Governor Cooper has mobilized approximately 50 North Carolina National Guard personnel to support NC DHHS and North Carolina Emergency Management.
The Guard will assist with administering the vaccine and logistics support for local entities.
“As we work to prevent the spread of COVID-19, we are also helping local hospitals and health departments to support their vaccine efforts. Getting the vaccine out quickly is the most urgent priority right now, and we will use everything and everyone needed to get the job done,” Governor Cooper said.
NC DHHS is onboarding more health care providers to administer the vaccine and sharing detailed guidance with providers to help them get the vaccine out more quickly. NC DHHS has also notified vaccine providers that future allocations will be based on how quickly they are able to get their supply out to eligible recipients. If an entity is not using their vaccine supply quickly enough or keeping the state database updated on their progress that will impact how much they are allocated going forward.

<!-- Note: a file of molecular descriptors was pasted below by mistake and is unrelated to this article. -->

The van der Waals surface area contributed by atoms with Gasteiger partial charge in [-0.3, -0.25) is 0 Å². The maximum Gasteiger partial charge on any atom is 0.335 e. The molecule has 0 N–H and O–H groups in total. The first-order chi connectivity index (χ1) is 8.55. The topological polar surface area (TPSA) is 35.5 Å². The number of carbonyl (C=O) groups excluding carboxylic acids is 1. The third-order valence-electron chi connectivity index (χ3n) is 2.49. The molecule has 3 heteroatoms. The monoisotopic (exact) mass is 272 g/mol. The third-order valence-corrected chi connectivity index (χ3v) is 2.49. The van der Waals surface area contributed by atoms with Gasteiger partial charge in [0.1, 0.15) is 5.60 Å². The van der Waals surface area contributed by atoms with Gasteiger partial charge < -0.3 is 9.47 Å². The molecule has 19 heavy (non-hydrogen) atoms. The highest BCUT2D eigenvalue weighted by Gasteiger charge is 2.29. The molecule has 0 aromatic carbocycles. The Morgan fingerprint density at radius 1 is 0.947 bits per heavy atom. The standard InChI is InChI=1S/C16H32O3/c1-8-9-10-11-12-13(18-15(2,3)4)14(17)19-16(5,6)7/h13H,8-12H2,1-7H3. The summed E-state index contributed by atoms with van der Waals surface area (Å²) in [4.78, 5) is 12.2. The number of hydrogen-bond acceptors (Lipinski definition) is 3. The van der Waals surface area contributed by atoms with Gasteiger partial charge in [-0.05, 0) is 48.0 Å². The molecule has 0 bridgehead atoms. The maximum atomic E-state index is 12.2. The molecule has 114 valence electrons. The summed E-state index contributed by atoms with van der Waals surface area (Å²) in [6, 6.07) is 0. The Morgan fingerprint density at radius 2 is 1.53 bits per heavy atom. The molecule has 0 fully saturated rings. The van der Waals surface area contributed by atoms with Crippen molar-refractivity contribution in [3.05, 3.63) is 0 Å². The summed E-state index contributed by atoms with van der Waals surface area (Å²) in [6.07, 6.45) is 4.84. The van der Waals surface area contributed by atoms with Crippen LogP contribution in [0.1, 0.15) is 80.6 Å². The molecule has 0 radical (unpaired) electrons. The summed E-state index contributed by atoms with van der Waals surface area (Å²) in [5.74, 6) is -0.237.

As the state moves into Phase 1b, local hospitals and other vaccine providers can now begin administering vaccines to those over age 75. Individuals should call their local health department or hospital to see if they have started to schedule vaccine appointments. A comprehensive list of local health department contact numbers can be found here.
NC DHHS has added data on the number of people who have been vaccinated statewide and by each county to the NC COVID-19 Dashboard.
NC DHHS and the state of North Carolina continue to work with communities around the state who may be hesitant to accept the vaccine when it is their turn. Governor Cooper and Dr. Cohen underscored that this vaccine was authorized after independent health experts reviewed the data from tens of thousands of trial participants.